The new 'P' button loops around the stereo channel reversed audio signal, so if the input is just in the left hand channel, then the first delayed repeat will be in the right hand channel, then the second delayed repeat will be in the left hand channel again. being able to ping-pong in a frozen loop is very cool!









The final freeze button is labelled 'P+F' and combines the two previous buttons into one. For this delay, where both channels have the same delay time, then it makes no difference, but if this was available in the 10.1 delay, where each channel can have different delay times, then some very interesting results would be available. Now although you can do exactly the same effect in my AUDhexECHO effect with appropriate settings of the controls, this seemed like something for a 'Plus' version of this effect, and so expect exactly that very soon!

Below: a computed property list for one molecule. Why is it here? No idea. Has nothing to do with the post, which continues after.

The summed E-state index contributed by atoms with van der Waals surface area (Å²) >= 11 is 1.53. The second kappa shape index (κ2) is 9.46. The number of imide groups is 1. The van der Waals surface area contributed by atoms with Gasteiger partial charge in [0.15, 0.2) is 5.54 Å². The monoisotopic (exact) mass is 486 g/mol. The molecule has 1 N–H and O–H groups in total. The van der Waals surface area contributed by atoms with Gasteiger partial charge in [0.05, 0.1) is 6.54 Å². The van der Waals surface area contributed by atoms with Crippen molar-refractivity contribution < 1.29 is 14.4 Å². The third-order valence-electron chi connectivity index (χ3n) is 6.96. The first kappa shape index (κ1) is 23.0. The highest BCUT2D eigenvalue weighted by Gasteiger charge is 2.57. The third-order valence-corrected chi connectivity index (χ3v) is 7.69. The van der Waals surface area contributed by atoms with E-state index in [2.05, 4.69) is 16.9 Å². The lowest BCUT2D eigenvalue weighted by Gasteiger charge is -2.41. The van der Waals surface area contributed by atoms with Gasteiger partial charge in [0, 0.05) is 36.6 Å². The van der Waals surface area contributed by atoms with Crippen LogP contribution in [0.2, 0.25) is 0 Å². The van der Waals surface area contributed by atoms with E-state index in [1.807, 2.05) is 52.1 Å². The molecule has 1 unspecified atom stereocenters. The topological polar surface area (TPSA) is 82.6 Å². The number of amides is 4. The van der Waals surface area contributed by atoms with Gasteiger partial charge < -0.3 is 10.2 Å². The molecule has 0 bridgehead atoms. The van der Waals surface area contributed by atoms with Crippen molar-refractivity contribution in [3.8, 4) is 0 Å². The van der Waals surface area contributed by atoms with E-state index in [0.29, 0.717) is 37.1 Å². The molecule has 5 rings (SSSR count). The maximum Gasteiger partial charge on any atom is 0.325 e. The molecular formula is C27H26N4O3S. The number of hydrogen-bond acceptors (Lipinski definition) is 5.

The filters were a challenge. Max For Live provides a lot of filters, and some very sophisticated tools to help you design specific special-purpose filters, but there are two problems. Firstly, the Ping Pong Delay filter is a band-pass filter - the two controls that are provided are the centre frequency and the bandwidth. But for a wide bandwidth, then a combination of a high-pass and a low-pass is easier to make, but then the controls are more complicated - you need to send the centre frequency to both filters, and then add or subtract half of the bandwidth setting. To complicate things even more, the frequency axis is logarithmic, where the frequency goes up by 10 times for each 'decade' block as you move across from left to right (you can see this in the spacing of the lines in each 'decade' block).


In the filter response plot for a band-pass filter shown above, the major lines at the end of each 'decade' block are 100 Hz, 1 kHz, an 10kHz - so the final vertical line on the right hand side is 20kHz, and zero Hertz is way off the the left somewhere. So the band-pass filter shown has a pass-band between just under 100 Hz to just over 3kHz.